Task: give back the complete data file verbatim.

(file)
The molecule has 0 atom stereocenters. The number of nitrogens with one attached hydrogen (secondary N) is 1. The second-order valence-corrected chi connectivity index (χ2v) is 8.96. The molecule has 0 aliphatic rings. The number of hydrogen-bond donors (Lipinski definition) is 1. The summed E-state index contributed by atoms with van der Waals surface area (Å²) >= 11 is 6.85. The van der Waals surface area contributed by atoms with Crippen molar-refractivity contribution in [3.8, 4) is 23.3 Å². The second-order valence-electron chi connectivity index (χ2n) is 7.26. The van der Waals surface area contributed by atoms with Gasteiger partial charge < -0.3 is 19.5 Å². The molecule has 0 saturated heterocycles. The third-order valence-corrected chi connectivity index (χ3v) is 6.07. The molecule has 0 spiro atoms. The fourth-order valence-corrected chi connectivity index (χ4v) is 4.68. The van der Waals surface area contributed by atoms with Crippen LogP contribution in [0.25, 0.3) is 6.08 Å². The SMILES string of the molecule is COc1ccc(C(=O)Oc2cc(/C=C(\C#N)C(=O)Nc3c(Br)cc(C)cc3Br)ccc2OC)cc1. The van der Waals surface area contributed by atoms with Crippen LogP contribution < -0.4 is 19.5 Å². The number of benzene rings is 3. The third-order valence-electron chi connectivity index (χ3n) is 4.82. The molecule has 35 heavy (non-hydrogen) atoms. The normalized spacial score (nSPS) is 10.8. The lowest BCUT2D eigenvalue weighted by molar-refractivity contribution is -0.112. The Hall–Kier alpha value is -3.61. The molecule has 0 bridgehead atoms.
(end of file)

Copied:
The molecule has 0 atom stereocenters. The number of nitrogens with one attached hydrogen (secondary N) is 1. The second-order valence-corrected chi connectivity index (χ2v) is 8.96. The molecule has 0 aliphatic rings. The number of hydrogen-bond donors (Lipinski definition) is 1. The summed E-state index contributed by atoms with van der Waals surface area (Å²) >= 11 is 6.85. The van der Waals surface area contributed by atoms with Crippen molar-refractivity contribution in [3.8, 4) is 23.3 Å². The second-order valence-electron chi connectivity index (χ2n) is 7.26. The van der Waals surface area contributed by atoms with Gasteiger partial charge < -0.3 is 19.5 Å². The molecule has 0 saturated heterocycles. The third-order valence-corrected chi connectivity index (χ3v) is 6.07. The molecule has 0 spiro atoms. The fourth-order valence-corrected chi connectivity index (χ4v) is 4.68. The van der Waals surface area contributed by atoms with Crippen LogP contribution in [0.25, 0.3) is 6.08 Å². The SMILES string of the molecule is COc1ccc(C(=O)Oc2cc(/C=C(\C#N)C(=O)Nc3c(Br)cc(C)cc3Br)ccc2OC)cc1. The van der Waals surface area contributed by atoms with Crippen LogP contribution < -0.4 is 19.5 Å². The number of benzene rings is 3. The third-order valence-electron chi connectivity index (χ3n) is 4.82. The molecule has 35 heavy (non-hydrogen) atoms. The normalized spacial score (nSPS) is 10.8. The lowest BCUT2D eigenvalue weighted by molar-refractivity contribution is -0.112. The Hall–Kier alpha value is -3.61. The molecule has 0 bridgehead atoms.